Porter, Noah

Porter, Noah,

1811–92, American educator and philosopher, b. Farmington, Conn., grad. Yale, 1831. He entered the ministry in 1836. In 1846 he became professor of moral philosophy and metaphysics at Yale and from 1871 to 1886 was 12th president of the university. As president he steadfastly opposed modern tendencies in education, urging the retention of Greek and Latin as the basis for the liberal arts course, the subordination of science to the humanities, and a prescribed curriculum rather than an elective system. He edited (1864, 1890) revised editions of Noah Webster's dictionary and wrote a number of educational and philosophical works, the most popular of which was The Human Intellect (1868).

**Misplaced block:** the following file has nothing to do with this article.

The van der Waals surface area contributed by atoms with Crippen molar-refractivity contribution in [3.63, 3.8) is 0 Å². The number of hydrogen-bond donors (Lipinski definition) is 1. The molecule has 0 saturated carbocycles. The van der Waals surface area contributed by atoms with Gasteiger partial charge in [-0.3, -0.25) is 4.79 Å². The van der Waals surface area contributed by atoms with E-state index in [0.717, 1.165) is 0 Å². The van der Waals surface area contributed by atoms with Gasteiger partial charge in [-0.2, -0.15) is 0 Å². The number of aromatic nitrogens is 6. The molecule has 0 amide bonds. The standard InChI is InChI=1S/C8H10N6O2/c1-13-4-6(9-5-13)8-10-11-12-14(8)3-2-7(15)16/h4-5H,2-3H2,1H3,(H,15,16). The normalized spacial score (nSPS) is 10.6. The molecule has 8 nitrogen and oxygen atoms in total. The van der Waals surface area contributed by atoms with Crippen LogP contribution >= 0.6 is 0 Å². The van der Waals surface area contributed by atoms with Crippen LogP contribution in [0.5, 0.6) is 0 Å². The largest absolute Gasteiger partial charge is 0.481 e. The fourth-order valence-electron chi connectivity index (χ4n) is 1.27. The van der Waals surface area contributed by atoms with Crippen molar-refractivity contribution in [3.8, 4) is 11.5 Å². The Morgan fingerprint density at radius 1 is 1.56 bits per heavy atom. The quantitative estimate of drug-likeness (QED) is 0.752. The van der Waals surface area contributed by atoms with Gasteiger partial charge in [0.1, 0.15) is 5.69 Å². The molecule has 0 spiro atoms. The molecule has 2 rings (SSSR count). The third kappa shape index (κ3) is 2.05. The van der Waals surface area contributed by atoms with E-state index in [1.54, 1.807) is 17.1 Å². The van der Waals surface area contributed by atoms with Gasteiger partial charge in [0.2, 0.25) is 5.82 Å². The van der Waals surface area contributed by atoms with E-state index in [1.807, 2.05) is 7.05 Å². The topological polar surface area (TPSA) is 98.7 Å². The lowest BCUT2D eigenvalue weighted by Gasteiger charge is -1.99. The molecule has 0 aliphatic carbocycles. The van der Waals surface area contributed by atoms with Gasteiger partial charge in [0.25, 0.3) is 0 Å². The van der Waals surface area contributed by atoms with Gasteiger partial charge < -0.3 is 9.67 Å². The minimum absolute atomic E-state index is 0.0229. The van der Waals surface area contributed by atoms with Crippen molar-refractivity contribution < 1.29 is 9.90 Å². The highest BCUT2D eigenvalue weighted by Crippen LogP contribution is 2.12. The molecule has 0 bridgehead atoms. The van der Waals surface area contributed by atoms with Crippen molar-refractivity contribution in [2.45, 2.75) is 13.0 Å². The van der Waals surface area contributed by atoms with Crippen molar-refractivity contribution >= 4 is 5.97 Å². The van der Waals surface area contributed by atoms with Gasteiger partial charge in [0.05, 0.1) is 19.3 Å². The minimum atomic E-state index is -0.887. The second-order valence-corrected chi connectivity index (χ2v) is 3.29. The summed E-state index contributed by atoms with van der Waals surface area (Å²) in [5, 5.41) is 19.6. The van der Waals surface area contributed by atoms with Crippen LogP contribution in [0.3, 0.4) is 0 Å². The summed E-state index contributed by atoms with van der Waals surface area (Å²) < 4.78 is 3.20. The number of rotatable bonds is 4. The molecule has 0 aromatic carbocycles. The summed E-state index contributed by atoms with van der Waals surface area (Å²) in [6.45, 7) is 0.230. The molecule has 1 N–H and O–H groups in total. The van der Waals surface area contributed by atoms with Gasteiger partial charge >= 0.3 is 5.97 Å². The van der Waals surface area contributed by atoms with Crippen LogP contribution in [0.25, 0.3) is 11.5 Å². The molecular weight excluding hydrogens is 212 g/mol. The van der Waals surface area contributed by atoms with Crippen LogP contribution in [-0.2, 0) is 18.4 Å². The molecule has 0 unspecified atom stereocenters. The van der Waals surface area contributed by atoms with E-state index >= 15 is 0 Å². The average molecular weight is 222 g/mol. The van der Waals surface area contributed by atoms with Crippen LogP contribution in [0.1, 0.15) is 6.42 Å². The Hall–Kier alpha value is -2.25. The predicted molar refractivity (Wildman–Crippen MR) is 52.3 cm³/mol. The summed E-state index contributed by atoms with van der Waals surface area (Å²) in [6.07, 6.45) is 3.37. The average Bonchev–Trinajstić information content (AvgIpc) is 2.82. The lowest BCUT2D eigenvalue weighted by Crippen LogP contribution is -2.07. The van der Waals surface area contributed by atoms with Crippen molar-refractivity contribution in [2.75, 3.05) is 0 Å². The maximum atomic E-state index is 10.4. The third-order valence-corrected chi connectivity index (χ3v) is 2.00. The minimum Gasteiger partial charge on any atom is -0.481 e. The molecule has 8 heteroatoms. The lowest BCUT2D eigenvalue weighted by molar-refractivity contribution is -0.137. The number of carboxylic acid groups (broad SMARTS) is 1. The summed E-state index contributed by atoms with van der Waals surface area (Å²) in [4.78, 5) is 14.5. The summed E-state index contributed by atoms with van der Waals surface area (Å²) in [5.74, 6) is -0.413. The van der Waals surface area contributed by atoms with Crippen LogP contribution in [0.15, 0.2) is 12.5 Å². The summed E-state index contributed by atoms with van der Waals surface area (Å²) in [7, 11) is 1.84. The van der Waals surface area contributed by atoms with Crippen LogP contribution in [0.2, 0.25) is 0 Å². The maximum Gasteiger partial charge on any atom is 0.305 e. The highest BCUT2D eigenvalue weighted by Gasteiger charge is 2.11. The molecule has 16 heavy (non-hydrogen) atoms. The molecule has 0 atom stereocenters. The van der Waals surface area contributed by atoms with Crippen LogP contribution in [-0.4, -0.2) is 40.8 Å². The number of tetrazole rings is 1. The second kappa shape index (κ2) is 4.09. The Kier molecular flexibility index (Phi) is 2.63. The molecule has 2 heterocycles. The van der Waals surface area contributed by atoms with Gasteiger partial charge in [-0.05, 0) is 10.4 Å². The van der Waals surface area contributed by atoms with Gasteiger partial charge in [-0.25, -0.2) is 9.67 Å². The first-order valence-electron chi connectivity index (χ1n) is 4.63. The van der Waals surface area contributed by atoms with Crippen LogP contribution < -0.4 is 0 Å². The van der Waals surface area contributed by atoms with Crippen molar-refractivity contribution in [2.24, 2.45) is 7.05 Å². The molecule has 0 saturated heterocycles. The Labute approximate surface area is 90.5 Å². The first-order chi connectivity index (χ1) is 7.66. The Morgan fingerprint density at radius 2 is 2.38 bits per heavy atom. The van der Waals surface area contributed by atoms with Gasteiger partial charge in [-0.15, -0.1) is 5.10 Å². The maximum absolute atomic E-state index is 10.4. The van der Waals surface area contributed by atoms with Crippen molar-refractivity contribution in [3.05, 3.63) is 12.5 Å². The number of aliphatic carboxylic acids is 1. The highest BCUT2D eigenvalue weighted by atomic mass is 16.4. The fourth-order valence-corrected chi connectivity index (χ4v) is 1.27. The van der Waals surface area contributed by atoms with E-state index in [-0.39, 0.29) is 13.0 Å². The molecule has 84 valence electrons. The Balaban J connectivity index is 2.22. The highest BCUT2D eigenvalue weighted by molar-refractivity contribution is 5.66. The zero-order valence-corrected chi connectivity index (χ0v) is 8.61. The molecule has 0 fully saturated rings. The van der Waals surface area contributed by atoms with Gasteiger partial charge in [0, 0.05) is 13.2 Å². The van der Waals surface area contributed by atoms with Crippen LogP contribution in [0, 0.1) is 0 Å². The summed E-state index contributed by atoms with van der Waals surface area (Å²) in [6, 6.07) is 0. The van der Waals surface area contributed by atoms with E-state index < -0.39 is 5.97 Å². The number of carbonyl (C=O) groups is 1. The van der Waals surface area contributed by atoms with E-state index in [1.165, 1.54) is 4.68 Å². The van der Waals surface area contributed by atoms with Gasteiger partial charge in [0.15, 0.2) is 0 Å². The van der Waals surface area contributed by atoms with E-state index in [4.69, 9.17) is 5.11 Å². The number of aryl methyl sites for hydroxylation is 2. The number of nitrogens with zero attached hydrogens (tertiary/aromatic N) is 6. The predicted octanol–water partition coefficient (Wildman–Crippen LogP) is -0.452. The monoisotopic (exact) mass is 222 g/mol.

See biography by T. Dwight (1892).

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Porter, Noah

(1811–92) clergyman, college president; born in Farmington, Conn. A Congregational pastor, he became professor of moral philosophy (1846–92) and president of Yale (1871–86). Among his many philosophical works, The Human Intellect (1868) enjoyed the widest success; in American Colleges and the American Public (1871) and elsewhere he expounded a conservative educational philosophy.
The Cambridge Dictionary of American Biography, by John S. Bowman. Copyright © Cambridge University Press 1995. Reproduced with permission.